For his part, Engel doubts Lewis’ aggressive tactics will work.

“Tell the thousands of people that I’ve helped in my district office in Riverdale, right on Johnson Avenue, that I haven’t done anything for them,” Engel said. “I didn’t know Mr. Lewis existed. He came out of left field somewhere. But I won’t let him tear me down. I’ve always run on my record, and I’ve always won.”

Nor will voters buy into Lewis’ charges, Engel said.

“Frankly, I just think the voters are too smart for him,” Engel said, which is why he’s “trying to keep the campaign positive. I really don’t want to get into the mud with him.” 

Yet, a challenger sniping at an entrenched incumbent comes as no surprise to Robert Erikson, a political science professor at Columbia University. Lewis, he said, might have a hard time getting his voice heard among “an urban constituency, where, maybe, I would guess, The Riverdale Press could be regarded as an important media source.”

Erikson also pointed to the Democratic primary feuds in Pennsylvania in recent weeks, but those, he said, involved open seats or challengers to GOP representatives.

“A real primary contest against a Democratic incumbent” like Engel “would be unusual,” Erikson said. “With today’s climate, it is GOP incumbents who usually worry about getting ‘primaried,’ not Democratic incumbents.”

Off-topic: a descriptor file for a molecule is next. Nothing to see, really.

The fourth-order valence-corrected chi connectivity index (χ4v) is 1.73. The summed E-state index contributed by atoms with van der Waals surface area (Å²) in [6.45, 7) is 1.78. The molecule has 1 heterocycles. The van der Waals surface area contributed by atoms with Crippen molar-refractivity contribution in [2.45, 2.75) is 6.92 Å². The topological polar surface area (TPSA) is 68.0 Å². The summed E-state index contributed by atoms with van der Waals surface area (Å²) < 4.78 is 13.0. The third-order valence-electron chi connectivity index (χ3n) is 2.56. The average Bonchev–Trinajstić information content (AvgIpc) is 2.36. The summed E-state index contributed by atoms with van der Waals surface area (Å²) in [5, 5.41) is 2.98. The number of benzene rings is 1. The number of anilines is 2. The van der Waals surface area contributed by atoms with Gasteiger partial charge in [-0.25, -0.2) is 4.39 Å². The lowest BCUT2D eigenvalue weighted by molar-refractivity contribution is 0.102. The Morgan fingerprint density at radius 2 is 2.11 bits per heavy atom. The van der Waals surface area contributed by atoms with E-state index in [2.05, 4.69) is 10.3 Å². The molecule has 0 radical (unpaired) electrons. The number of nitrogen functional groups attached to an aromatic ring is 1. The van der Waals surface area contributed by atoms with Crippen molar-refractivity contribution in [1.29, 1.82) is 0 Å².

Having voted for Engel in the past, Oleen wonders whether there’d be any advantage voting for “an unknown quantity” like Lewis. Worse, she fears her district could be shortchanged should a freshman representative lacking Engel’s seniority and influence take over.

And based on everything Lewis has said thus far, Oleen’s not convinced he’d be better for Riverdale, or other parts of the Bronx. 

“Engel has name recognition and a history of getting results for the district, and people are grateful,” Oleen said. “And Lewis? What’s he done for me lately?”

Jonathan Lewis, Eliot Engel, New York’s 16th congressional district, primaries, Vivian Oleen, Riverdale, Democratic Party, PACs, campaign finance reform, Robert Erikson, Columbia University, politics, Zak Kostro